I had had this book recommended to me and it seemed just the sort of story that I would like with a fantastical/historical bent with a hint of darkness and romance: it had all of the elements of a good read. And I am pleased to say that it did not disappoint.
Addie LaRue wants a life with more than the proposed husband with whom she is paired; she does not want to live in a village and pursue a life of drudgery but wants to explore the world and be stimulated. However, in 18th century rural France, there is not much scope for a woman of her birth to do anything but be a wife and mother. Not that there is anything wrong with this but for Addie, its limitations in her eyes make her despair and so, in an ill-judged (or well-judged, depending on how you see it) meeting with the devil, she makes a deal whereby she can live forever but no-one will remember her – she instantly fades from their memory once she is out of their sight.
Liberating, yes? Well, in one sense, it must be great to feel invisible and to live a life on the periphery where everything feels new. However, Addie soon learns that this is a lonely existence where intimacies shared one evening are forgotten by the morning and whilst, she can return to the same places and meet the same people and hold their shared experiences close to her heart, she is never recognised; the closeness is never remembered; her life is ineffectual.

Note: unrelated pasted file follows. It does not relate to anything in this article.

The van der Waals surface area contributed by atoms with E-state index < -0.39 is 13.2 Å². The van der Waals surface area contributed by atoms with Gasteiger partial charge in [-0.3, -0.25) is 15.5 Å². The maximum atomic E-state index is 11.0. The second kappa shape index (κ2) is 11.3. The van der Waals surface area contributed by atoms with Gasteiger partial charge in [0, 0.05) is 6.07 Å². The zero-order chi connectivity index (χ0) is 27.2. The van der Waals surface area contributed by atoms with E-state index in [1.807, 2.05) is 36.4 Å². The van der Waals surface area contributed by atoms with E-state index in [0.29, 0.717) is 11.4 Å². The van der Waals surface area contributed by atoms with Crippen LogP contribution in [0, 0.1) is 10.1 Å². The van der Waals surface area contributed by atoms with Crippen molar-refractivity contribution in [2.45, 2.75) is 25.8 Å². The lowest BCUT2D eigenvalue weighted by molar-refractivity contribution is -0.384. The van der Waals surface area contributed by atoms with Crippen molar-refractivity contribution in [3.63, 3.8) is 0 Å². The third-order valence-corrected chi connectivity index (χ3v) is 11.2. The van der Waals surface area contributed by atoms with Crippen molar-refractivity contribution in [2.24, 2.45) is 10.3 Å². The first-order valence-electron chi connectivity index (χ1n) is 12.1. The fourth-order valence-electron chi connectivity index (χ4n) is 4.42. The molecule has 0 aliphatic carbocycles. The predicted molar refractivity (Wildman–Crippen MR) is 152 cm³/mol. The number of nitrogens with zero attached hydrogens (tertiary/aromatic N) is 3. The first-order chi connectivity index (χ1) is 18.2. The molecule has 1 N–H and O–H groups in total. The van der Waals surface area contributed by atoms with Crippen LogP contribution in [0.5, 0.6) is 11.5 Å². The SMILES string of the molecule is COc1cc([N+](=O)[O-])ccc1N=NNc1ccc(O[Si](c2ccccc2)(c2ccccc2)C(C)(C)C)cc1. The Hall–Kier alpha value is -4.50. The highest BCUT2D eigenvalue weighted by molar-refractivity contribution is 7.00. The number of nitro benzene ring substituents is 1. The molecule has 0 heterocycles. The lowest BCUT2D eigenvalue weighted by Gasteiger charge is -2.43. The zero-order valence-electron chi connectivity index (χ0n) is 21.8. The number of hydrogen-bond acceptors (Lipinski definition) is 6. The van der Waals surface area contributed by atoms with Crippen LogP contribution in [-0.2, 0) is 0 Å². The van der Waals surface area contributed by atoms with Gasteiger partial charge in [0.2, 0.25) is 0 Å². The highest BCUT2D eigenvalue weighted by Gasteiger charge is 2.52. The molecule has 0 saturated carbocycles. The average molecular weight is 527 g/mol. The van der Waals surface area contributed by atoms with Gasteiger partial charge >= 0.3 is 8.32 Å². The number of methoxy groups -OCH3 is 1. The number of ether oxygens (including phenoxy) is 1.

That is until she encounters Henry who does remember her and she gets to sample again the delight of having someone know her again; someone who is not the devil who visits her every year, as she could end this life and find peace from ignominy as long as she is prepared to give the deal-making devil, known to Addie as Luc, her eternal soul.
I really liked this book. The devil is beguiling, sensual and an ephemeral “bad boy” who ticks all of the boxes for “attractive male who really should be avoided but of whom it is difficult to steer clear”. Addie is a strong female character who loves powerfully and with loyalty and following the ripples that she makes throughout history add an extra entertaining layer.
Imaginative and well-plotted, I would recommend this.